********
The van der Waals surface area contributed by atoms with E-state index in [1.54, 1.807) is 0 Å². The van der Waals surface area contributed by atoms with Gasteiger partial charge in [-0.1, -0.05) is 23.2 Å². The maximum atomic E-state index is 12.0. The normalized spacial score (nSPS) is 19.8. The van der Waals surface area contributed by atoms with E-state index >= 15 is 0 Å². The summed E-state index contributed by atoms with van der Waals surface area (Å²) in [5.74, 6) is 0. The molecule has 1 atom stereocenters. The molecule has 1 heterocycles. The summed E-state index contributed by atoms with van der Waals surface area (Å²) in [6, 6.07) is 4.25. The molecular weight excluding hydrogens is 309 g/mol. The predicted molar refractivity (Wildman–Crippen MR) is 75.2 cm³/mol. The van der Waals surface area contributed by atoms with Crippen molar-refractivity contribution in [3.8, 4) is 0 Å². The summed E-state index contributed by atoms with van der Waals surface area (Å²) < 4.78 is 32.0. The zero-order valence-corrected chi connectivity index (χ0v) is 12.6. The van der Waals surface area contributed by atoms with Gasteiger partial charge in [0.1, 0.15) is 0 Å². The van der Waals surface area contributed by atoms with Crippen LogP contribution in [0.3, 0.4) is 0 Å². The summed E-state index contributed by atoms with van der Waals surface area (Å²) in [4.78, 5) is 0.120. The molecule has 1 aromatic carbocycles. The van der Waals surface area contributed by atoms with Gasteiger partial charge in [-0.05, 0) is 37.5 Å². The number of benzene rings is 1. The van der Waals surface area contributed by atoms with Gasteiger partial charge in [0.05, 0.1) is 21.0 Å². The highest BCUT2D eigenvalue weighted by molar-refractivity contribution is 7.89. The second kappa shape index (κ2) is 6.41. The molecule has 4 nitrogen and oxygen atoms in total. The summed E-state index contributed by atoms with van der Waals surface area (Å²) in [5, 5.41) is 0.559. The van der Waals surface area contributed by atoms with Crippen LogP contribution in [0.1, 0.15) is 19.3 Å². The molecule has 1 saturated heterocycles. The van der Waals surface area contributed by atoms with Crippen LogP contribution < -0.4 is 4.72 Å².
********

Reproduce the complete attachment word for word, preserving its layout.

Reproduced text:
The van der Waals surface area contributed by atoms with E-state index in [1.54, 1.807) is 0 Å². The van der Waals surface area contributed by atoms with Gasteiger partial charge in [-0.1, -0.05) is 23.2 Å². The maximum atomic E-state index is 12.0. The normalized spacial score (nSPS) is 19.8. The van der Waals surface area contributed by atoms with E-state index >= 15 is 0 Å². The summed E-state index contributed by atoms with van der Waals surface area (Å²) in [5.74, 6) is 0. The molecule has 1 atom stereocenters. The molecule has 1 heterocycles. The summed E-state index contributed by atoms with van der Waals surface area (Å²) in [6, 6.07) is 4.25. The molecular weight excluding hydrogens is 309 g/mol. The predicted molar refractivity (Wildman–Crippen MR) is 75.2 cm³/mol. The van der Waals surface area contributed by atoms with Crippen molar-refractivity contribution in [3.8, 4) is 0 Å². The summed E-state index contributed by atoms with van der Waals surface area (Å²) < 4.78 is 32.0. The zero-order valence-corrected chi connectivity index (χ0v) is 12.6. The van der Waals surface area contributed by atoms with Gasteiger partial charge in [0.1, 0.15) is 0 Å². The van der Waals surface area contributed by atoms with Crippen LogP contribution in [0.3, 0.4) is 0 Å². The summed E-state index contributed by atoms with van der Waals surface area (Å²) in [4.78, 5) is 0.120. The molecule has 1 aromatic carbocycles. The van der Waals surface area contributed by atoms with Gasteiger partial charge in [-0.05, 0) is 37.5 Å². The number of benzene rings is 1. The van der Waals surface area contributed by atoms with Gasteiger partial charge in [0.05, 0.1) is 21.0 Å². The highest BCUT2D eigenvalue weighted by molar-refractivity contribution is 7.89. The second kappa shape index (κ2) is 6.41. The molecule has 4 nitrogen and oxygen atoms in total. The summed E-state index contributed by atoms with van der Waals surface area (Å²) in [5, 5.41) is 0.559. The van der Waals surface area contributed by atoms with Crippen LogP contribution in [0.1, 0.15) is 19.3 Å². The molecule has 1 saturated heterocycles. The van der Waals surface area contributed by atoms with Crippen LogP contribution < -0.4 is 4.72 Å².